Is your smart television tracking your viewing habits unbeknownst to you and then selling the data? While it might sound far-fetched, it turns out it’s true.
In what some people have referred to as a “ridiculously small fine,” VIZIO will pay a $2.2 million settlement for charges levied by the Federal Trade Commission and the Office of the New Jersey Attorney General earlier this month. The charge? Installing software on its TVs to collect viewing data on 11 million consumer TVs without the consumer’s knowledge or consent. This started in February 2014.
You can read more about the federal court order here.
Not only did VIZIO collect the data without getting consent, they also “sold this information to third parties, who used it for various purposes, including targeting advertising to consumers across devices,” according to the press release issued by the FTC.
While the data shared didn’t include name or contact info, it did include other sensitive info like sex, age, income, marital status, household size and education.
“VIZIO touted its ‘Smart Interactivity’ feature that ‘enables program offers and suggestions’ but failed to inform consumers that the settings also enabled the collection of consumers’ viewing data. The complaint alleges that VIZIO’s data tracking—which occurred without viewers’ informed consent—was unfair and deceptive, in violation of the FTC Act and New Jersey consumer protection laws.
The $2.2 million payment by VIZIO includes a payment of $1.5 million to the FTC and $1 million to the New Jersey Division of Consumer Affairs, with $300,000 of that amount suspended. The company has also been ordered to delete all information collected before March 2016.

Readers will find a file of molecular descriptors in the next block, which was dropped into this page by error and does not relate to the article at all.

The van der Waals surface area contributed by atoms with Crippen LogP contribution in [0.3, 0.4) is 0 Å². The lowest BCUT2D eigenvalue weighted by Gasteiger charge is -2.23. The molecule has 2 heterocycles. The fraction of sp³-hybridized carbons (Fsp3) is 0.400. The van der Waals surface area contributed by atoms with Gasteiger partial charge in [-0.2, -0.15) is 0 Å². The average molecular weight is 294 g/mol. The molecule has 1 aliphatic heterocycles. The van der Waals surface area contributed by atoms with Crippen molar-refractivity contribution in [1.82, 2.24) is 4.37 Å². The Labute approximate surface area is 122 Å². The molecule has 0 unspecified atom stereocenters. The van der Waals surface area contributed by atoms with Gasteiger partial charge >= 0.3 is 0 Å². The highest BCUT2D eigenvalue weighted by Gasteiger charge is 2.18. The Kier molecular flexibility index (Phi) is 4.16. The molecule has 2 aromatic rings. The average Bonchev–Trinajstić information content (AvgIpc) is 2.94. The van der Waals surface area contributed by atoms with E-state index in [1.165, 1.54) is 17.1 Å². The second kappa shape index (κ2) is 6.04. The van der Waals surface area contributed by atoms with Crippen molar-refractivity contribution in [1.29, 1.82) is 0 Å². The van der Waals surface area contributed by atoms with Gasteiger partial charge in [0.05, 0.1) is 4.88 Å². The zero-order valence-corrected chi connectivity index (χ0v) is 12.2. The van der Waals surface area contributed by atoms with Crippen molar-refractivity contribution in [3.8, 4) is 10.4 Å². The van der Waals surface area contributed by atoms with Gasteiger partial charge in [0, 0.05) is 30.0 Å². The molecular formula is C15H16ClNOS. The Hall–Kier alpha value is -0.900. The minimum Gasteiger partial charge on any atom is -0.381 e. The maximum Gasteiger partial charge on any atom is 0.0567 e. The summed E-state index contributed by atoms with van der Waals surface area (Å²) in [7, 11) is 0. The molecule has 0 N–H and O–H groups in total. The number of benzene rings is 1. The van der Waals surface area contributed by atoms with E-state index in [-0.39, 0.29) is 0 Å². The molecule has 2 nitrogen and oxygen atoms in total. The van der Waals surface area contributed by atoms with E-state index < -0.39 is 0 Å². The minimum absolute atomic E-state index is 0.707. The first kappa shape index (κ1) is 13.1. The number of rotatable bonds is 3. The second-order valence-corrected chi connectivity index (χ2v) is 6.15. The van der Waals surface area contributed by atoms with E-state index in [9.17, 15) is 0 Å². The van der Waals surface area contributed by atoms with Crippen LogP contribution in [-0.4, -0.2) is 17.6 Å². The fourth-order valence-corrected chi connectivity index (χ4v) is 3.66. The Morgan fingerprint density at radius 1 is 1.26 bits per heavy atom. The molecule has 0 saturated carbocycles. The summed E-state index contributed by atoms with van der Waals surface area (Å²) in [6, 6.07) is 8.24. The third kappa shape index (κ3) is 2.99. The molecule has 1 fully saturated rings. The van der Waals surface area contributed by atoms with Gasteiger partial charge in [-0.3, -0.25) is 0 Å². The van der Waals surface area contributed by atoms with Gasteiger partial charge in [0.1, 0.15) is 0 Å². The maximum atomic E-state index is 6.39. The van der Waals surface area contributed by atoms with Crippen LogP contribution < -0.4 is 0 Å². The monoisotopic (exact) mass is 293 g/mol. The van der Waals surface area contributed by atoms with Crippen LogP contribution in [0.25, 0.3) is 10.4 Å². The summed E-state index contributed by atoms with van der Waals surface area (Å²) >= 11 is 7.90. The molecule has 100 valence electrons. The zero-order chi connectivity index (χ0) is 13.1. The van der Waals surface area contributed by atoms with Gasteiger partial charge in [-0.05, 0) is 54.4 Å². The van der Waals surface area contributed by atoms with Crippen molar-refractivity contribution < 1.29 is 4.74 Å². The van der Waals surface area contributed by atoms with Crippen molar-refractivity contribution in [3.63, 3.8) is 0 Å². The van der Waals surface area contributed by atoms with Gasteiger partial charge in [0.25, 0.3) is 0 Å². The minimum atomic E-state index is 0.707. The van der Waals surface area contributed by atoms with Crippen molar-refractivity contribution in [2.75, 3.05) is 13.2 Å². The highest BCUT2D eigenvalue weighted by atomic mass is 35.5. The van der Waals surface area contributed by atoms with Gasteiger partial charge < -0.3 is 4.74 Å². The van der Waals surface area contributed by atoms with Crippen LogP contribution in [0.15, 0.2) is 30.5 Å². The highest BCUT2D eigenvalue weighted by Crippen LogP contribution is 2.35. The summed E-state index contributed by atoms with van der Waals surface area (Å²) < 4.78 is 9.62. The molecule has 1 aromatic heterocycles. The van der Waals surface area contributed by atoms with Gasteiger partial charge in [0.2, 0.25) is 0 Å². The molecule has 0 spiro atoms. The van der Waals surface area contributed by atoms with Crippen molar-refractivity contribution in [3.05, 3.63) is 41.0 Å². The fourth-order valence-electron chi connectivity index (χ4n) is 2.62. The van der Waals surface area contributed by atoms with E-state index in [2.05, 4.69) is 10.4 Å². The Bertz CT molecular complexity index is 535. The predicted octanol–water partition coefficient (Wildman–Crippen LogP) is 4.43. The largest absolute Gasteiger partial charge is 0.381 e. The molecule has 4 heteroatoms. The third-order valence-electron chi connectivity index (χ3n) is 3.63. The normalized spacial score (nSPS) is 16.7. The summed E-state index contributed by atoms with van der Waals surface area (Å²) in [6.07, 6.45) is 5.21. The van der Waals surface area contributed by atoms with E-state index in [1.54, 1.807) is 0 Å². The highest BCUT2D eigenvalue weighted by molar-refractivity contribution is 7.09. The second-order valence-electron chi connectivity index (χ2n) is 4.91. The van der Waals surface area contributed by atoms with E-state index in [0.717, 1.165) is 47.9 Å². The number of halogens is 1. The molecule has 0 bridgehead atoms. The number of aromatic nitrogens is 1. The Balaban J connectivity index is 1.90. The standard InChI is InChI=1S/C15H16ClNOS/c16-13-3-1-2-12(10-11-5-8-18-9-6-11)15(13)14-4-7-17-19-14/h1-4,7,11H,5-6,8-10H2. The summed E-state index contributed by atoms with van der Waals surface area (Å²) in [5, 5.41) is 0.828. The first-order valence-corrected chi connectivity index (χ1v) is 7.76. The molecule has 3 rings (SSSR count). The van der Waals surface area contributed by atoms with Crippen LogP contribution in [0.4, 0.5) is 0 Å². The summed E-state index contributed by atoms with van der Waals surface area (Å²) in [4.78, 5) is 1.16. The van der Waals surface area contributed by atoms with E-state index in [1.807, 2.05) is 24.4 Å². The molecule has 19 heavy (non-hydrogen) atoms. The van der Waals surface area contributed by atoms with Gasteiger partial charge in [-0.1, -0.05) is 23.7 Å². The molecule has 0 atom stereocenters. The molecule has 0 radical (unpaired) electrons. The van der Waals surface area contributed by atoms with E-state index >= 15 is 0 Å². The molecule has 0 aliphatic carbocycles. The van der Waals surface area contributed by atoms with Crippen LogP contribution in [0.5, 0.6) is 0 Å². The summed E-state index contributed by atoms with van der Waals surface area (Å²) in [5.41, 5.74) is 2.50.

VIZIO is one of the world’s largest manufacturers and sellers of internet-connected smart televisions. The court order requires VIZIO to “prominently disclose and obtain affirmative express consent for its data collection and sharing practices, and prohibits misrepresentations about the privacy, security, or confidentiality of consumer information they collect. It also requires the company to delete data collected before March 1, 2016, and to implement a comprehensive data privacy program and biennial assessments of that program.”
The Telegraph covered the story and interviewed Daniel Nesbitt, the research director at Big Brother Watch, who had this to say:
“It’s wrong that customers had no idea it was happening, companies have to make more of an effort to be clear about what data they collect and how it’s used,” said Daniel Nesbitt, research director at Big Brother Watch. “Citizens should always be asked before their data is collected, they have to be able to understand how their information is being used and say no to it if they don’t feel comfortable.”
Are you covered for identity theft?